WIDOW-ISH: WHEN YOU DON'T LOOK LIKE A WIDOW
...But talking about my husband, who died almost four years ago, is a way to keep him alive, even if it is the ultimate non sequitur. I call it my widow’s Tourette’s, and when it happens, and the person realizes that I said the word widow, I can see the wheels in their mind spinning. The energy starts to shift and they’ll either say, “I’m so sorry!” and want to hear more… Or, they will quickly get as far away from me as possible, afraid that the death of a spouse may be contagious...
WHY I HATE THE DMV LADY WHO TOLD MY DAUGHTER
SHE SHOULD LEARN TO DRIVE WITH HER DAD
...I’ve now had enough experience being a widow to know that people mean no harm, and truly don’t know what to say when they hear about Joel’s death. It’s awkward, unexpected, and simply, very sad. I can handle it, though. I’m an adult. My daughter on the other hand, is in the throes of teenage-dom. Emotions seem to run high all the time. All I have to do is sneeze in public to make her feel self conscious and not just embarrassed, but mortified. When Kylie Jenner’s new lipstick became available, you’d think my daughter won the lottery. When the color she wanted wasn’t available however, you’d think there was a death in the family. Well…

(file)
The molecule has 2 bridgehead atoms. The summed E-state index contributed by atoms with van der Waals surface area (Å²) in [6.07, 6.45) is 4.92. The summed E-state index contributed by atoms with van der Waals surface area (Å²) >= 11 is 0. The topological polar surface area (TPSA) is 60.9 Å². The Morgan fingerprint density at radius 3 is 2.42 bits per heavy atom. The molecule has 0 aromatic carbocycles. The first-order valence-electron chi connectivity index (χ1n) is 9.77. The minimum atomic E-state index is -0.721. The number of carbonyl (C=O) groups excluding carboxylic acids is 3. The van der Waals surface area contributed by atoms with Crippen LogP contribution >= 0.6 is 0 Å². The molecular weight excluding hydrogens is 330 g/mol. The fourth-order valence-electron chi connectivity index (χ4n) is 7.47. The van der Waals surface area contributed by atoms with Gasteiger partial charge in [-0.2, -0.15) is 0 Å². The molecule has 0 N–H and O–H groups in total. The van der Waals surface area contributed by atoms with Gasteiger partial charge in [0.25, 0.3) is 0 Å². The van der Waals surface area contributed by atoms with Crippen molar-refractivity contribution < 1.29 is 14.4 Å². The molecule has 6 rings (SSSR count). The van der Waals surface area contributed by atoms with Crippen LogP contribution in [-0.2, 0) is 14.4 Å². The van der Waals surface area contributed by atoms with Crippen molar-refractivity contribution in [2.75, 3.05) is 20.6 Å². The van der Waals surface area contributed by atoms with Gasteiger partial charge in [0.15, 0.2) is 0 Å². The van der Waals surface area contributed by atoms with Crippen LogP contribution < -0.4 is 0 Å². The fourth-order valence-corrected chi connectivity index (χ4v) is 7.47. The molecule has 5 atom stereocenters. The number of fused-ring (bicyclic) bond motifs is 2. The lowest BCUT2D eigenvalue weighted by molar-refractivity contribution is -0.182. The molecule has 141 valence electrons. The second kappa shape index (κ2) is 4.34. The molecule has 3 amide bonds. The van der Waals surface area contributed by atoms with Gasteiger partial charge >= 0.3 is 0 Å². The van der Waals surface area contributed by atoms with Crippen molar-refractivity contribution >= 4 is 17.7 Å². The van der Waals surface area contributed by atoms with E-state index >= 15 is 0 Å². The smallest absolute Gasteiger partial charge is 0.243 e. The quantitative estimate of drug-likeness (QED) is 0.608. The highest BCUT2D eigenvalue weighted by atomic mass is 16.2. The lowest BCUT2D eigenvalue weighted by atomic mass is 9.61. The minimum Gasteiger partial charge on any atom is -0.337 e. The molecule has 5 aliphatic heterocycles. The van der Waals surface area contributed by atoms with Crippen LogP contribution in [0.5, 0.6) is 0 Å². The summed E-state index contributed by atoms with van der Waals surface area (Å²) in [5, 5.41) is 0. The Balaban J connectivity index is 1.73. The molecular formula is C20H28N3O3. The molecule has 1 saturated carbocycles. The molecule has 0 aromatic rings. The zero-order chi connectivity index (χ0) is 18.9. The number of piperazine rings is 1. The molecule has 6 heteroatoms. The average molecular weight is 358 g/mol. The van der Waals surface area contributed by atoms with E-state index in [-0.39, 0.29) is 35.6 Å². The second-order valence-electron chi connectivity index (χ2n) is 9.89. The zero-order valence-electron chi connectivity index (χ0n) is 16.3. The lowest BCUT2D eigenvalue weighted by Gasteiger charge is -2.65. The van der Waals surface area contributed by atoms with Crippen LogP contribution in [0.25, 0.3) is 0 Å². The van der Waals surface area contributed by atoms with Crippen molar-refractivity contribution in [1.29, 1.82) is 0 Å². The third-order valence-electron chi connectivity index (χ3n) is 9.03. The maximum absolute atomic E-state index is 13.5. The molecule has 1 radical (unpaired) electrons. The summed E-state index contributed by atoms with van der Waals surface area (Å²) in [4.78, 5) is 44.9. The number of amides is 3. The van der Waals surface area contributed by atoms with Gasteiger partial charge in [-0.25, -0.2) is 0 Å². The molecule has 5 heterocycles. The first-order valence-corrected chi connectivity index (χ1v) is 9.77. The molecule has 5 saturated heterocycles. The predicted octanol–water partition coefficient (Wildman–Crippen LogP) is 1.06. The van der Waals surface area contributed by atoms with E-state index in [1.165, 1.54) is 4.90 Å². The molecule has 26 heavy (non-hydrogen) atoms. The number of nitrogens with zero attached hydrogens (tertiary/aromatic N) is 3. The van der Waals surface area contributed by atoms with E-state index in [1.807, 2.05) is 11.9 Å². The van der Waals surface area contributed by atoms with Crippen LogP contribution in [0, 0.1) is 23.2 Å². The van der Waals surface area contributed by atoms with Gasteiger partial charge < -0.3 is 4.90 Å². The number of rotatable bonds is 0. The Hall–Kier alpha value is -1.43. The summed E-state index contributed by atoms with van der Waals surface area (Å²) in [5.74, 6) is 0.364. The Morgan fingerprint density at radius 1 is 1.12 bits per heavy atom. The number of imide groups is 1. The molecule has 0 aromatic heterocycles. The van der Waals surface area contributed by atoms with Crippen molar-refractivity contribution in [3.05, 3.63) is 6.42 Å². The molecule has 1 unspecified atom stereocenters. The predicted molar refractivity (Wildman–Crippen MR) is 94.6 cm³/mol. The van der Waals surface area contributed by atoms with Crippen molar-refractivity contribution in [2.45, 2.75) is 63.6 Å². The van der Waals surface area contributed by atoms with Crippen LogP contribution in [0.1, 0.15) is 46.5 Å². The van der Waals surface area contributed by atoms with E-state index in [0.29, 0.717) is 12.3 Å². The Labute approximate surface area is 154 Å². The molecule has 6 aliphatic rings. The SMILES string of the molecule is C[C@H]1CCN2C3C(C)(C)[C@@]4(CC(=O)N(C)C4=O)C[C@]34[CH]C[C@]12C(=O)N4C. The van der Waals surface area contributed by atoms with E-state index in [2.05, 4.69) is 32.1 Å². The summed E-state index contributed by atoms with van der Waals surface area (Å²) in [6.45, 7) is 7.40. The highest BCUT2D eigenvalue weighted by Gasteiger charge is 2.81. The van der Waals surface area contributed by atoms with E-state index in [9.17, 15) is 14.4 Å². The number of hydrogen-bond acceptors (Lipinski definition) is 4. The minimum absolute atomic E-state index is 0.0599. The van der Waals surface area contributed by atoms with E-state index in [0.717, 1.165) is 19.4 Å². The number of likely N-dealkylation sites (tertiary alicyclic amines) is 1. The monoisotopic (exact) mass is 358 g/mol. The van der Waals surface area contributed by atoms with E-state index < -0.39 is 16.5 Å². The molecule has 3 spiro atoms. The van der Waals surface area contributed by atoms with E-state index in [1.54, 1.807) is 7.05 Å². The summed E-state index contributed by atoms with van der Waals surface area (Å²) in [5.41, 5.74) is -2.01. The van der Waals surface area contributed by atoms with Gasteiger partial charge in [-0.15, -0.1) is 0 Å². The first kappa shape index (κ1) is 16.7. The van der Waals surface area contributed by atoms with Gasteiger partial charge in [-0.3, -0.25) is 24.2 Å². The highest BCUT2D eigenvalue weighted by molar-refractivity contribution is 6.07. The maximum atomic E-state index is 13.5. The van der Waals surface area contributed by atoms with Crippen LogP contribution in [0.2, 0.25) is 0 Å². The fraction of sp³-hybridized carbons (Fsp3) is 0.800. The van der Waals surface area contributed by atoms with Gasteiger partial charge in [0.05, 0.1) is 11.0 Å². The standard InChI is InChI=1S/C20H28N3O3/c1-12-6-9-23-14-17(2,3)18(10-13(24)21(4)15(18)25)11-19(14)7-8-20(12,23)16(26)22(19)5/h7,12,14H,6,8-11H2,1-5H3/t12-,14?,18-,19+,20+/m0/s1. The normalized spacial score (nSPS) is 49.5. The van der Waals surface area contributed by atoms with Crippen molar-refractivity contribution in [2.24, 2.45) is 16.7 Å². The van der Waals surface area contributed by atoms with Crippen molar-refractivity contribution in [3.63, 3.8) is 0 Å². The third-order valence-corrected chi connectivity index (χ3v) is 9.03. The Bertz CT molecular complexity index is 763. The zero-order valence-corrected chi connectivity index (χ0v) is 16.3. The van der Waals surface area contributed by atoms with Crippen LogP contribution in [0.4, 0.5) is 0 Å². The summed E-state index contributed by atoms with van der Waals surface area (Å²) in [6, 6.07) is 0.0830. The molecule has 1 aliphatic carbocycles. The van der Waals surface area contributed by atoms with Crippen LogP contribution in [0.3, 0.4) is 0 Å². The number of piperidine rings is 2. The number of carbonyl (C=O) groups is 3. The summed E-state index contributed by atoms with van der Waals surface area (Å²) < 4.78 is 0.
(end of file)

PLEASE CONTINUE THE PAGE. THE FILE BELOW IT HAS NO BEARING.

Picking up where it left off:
LIFE AFTER DEATH: JUST ANOTHER PARTY
...I remember shiva as if it were a movie, in scenes and snippets. I think I wore a dress one day. My hair had been blown out. I only know this because my daughter remembers so clearly that when the hairdresser asked all cheery and professional, “How are you today?” I started sobbing and said, “My husband died yesterday, how are you?” I recall only moments. Even now, nearly three years later, I’ll run into someone from the neighborhood at the market or the library, or even the car wash, and a flash comes to mind, and I’ll think “you were there.”